I defer again to Signum BOX regarding the Chile National Lithium Commission:

The "concept of shared value" language doesn't sound good for anyone in the lithium business in Chile. 

ALB’s existing hydroxide facility in North Carolina came online in 2012. It is grossly undersized for the emerging hydroxide market, was initially plaqued with quality and operational issues and has left ALB as a small player in this market segment.

Overall ALB is the #5 player in hydroxide globally. Not really where a lithium superpower wants to be. FMC and three producer’s in China including Ganfeng, Sichuan Yahua, and Sichuan Nike Guorun have much larger hydroxide capacity than ALB and also produce battery quality product. 

Instead of quickly building hydroxide capacity, Mr. Kissam said ALB is "making arrangements to meet market demand". He further stated "we have great plans in place for 2016" and "we are going to have the hydroxide available to meet market demand". Of course, the question is: "How?"

The short and likely answer is tolling contracts with competitors. Prior to being acquired, Rockwood was already negotiating with Chinese producers for short term hydroxide supply so it seems ALB is simply continuing the process but for a much longer time frame than Rockwood originally contemplated.

Lithium companies have a long tradition of tolling. In the past SQM has toll produced lithium carbonate for FMC. For many years FMC toll produced chloride for Rockwood. Ganfeng has toll produced lithium metal for both Rockwood and FMC. You get the idea.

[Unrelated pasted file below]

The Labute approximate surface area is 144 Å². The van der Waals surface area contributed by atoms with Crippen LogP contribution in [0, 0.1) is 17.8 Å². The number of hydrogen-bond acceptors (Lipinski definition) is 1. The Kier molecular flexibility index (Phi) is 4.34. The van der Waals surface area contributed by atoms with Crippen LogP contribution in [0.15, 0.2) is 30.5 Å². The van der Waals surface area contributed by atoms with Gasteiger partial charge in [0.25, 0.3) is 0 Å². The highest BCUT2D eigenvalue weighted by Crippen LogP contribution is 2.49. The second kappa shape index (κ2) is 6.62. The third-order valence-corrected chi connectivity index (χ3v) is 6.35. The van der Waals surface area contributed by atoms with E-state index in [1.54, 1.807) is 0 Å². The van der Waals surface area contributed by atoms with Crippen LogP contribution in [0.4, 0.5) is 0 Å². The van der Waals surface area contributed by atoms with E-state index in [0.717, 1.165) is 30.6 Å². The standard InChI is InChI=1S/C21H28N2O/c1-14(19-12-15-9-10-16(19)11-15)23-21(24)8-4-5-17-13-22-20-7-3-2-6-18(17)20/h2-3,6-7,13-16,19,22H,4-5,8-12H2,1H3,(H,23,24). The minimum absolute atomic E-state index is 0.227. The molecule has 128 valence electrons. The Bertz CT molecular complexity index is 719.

Tolling can be a good long term strategy for capital avoidance or to take advantage of a competitor’s excess capacity and need for incremental revenue but it appears ALB will need to toll for at least four years when they should be able to execute a capital project in less than half that time to secure a long term position in an increasingly important product line.

For most of the last 20 years, the majority of cathode for lithium ion batteries has been made using lithium carbonate as a raw material. Starting late in the last decade, nickel based cathode requiring lithium hydroxide as the raw material grew in importance – first for power tool batteries and later for the batteries that power Tesla’s growth and other market segments.

The growth rate for hydroxide used in batteries has been more than double the growth rate of lithium carbonate for the past six years albeit from a small base. The growth rate differential between carbonate and hydroxide may increase if Tesla’s Gigafactory is a success and other companies employ nickel rich cathodes that require lithium hydroxide.